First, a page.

FREEDOM OF PRESS IN TURKEY
Ismael Kemal, Researcher of Turkish Studies and Middle Eastern Studies, cceia of Cyprus
Nearly 100 journalists are imprisoned in Turkey on terrorism charges. Nedim Sener and Ahmet Sik are among these journalists. They were jailed for 375 days on charges of being “members of a terrorist organization.” They were accused of being members of Ergenekon. According to the prosecutors, Ergenekon is an underground terrorist organization which was established to overthrow the government.
The controversial Ergenekon investigation has been going on since June 2007. The first indictment was sent to the court on July 14, 2008. (For more information see Gareth H. Jenkins, “Between Fact and Fantasy: Turkey’s Ergenekon Investigation” Silk Road Paper published by the Central Asia-Caucasus Institute and the Silk Road Studies Program.) Some of the suspects have been in custody for years, waiting a court verdict. So far the prosecutors have failed to procure any conviction. On March 13 Sener and Sik were released from the Silivri high-security prison. Their release sparked an intense debate on the issue of press freedom in Turkey.
Before his arrest, Nedim Sener was investigating the reasons behind the murder of journalist Hrant Dink. Ahmet Sik was working on a book about the powerful Fetullah Gulen movement. Fetullah Gulen is an influential Islamic preacher who lives in the US. Gulen’s movement supports the AKP government. Many think that under the AKP government the Fetullah movement systematically penetrated important state institutions like the police and judiciary. “Whoever touches them burns,” Ahmet Sik shouted as he was arrested. Sympathisers say the Fetullah movement is a non-political movement promoting education, interfaith dialogue and moderate Islam. Its opponents believe that it is an organization with its own political agenda.
Human Rights Watch had long criticized Turkey for its repression of journalists. The Economist characterised Turkey as “A dangerous place to be a journalist.” When visiting Turkey in July 2011, US Secretary of State Hilary Clinton urged the government to uphold press freedom. EU Enlargement Commissioner Štefan Füle also expressed concern about the arrest of journalists. According to the New York-based Committee to Protect Journalists Turkey’s record on press freedom remains deplorable. Presently, on the Paris based Reporters Without Borders Press Freedom Index Turkey ranks 148th among 179 countries. It is just behind countries such as Malawi and the Democratic Republic of Congo. In the 2010 Annual Worldwide Press Freedom Index Turkey had ranked 138th. “The unprecedented extension of the range of arrests, the massive phone taps and the contempt shown for the confidentiality of journalists’ sources, have helped to reintroduce a climate of intimidation in the media,” the organization said. Journalists criticising the AKP government have been sacked by their bosses. The latest victim was Nuray Mert, a columnist for Milliyet.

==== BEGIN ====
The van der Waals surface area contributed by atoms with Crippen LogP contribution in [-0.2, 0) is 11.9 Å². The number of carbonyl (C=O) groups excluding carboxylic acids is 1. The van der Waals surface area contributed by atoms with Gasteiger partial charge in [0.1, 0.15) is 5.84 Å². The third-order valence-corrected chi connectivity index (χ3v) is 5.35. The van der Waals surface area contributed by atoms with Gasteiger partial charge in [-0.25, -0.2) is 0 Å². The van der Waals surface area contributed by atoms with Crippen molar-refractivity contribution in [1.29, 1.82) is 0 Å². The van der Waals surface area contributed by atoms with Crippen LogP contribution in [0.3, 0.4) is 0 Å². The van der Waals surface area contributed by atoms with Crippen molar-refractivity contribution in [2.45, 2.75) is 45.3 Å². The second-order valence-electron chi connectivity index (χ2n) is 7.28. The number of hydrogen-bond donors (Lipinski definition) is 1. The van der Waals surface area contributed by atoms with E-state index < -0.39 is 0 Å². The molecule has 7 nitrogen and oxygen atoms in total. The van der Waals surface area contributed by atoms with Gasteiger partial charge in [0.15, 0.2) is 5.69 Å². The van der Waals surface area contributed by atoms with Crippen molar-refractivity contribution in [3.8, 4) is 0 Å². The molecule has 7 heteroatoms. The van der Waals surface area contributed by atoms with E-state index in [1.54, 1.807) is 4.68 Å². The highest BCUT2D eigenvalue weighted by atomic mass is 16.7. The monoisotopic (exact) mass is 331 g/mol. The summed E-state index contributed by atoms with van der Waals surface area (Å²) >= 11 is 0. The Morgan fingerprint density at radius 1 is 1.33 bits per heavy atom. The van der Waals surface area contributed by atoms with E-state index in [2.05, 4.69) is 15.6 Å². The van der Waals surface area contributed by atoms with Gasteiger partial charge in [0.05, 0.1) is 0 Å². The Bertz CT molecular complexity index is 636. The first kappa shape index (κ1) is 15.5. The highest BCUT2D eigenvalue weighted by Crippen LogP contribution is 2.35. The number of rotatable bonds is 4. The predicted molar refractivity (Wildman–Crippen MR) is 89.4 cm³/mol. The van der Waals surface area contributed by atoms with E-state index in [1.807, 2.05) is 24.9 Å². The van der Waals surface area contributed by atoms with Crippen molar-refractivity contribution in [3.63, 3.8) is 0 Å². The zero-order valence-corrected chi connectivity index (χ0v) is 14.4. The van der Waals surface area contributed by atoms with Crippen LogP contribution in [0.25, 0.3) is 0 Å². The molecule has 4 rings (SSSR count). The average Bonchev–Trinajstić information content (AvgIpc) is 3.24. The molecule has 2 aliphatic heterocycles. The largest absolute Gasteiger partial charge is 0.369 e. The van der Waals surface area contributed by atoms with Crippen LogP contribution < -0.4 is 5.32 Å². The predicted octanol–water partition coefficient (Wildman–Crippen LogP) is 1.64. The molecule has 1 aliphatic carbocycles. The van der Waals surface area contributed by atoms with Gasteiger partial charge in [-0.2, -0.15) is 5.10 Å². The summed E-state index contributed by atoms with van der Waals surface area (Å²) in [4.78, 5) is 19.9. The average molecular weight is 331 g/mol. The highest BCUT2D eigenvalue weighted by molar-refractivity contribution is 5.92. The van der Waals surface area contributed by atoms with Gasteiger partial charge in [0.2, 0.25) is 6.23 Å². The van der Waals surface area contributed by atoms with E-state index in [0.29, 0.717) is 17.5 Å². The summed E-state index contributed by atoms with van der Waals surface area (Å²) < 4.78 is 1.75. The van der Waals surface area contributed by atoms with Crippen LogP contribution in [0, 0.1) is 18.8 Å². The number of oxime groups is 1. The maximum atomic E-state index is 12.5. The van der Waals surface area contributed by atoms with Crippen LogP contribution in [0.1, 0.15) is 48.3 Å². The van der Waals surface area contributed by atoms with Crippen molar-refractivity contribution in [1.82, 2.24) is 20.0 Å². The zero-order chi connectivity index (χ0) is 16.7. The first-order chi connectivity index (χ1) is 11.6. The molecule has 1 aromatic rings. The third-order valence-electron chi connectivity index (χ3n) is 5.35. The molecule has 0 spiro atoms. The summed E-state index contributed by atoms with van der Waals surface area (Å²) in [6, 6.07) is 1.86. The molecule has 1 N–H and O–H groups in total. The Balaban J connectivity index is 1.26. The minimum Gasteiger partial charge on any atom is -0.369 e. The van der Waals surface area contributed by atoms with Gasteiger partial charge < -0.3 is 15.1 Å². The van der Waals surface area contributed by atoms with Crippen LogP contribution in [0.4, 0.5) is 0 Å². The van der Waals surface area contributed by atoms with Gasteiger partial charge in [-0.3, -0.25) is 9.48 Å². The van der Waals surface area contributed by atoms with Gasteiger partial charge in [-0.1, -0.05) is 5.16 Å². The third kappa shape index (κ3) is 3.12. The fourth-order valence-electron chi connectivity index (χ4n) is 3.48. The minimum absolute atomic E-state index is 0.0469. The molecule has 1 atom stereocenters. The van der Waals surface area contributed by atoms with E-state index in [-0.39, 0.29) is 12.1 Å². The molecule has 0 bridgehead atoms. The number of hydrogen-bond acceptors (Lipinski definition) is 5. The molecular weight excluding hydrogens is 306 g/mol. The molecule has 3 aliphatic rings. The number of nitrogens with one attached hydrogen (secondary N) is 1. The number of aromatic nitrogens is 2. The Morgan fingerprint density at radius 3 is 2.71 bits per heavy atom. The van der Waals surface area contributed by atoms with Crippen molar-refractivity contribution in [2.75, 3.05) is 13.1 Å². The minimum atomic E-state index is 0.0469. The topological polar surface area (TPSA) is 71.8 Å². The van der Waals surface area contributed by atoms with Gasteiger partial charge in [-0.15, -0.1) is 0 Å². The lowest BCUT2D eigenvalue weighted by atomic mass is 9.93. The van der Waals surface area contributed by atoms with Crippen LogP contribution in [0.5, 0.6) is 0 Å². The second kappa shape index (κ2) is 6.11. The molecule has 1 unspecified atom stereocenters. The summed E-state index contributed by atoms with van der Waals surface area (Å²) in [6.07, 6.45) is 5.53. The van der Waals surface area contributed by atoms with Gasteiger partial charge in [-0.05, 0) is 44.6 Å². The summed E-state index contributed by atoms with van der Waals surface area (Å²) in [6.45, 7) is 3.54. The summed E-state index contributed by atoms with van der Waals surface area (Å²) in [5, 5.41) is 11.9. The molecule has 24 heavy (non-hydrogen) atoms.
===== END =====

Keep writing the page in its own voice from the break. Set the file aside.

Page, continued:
The AKP government denies that journalists are arrested because of their ideas or journalistic work. According to the government there are no journalists in jail but suspects of terrorism. Turkey’s Minister for European Union Affairs Egemen Bagis told the BBC that “Not one journalist,” is in custody because of his profession.
Does the release of Nedim Sener and Ahmet Sik signal a softening of the government’s attitude towards journalists? It remains to be seen. The EU is putting pressure on Turkey for the release of jailed journalists. Sener rightly asked: “How can I be happy when so many of my colleagues are not free?” “The Prime Minister defines who is a journalist and who is a terrorist, and that’s our biggest problem” says Ahmet Sik.
The release of Sener and Sik coincided with alleged deterioration in relations between the AKP and Fetullah movement. At the beginning of February, Istanbul prosecutor Sadrettin Sarıkaya asked the Ankara Prosecutor’s Office to summon National Intelligence Organization (MIT) head Hakan Fidan to testify. Along with Fidan, the Istanbul prosecutor also requested that the previous MIT Undersecretary Emre Taner, MIT Deputy Undersecretary Afet Güneş and two other MIT officials testify in the KCK investigation. Fidan is a trusted adviser of Prime Minister Erdogan. The move was interpreted as a power struggle between the Fetullah movement and the AKP. The prosecutor was immediately taken off the case, and a group of suspected pro-Fetullah policemen from Istanbul were reassigned. The government proceeded to introduce a law that requires prosecutors to seek the Prime Minister’s permission before summoning MIT officials for questioning.
Turkey’s anti-terror legislation is in need of reform. Vaguely worded laws are used to imprison journalists and other critics of the government. Arrests of journalists increase the climate of fear and self-censorship.
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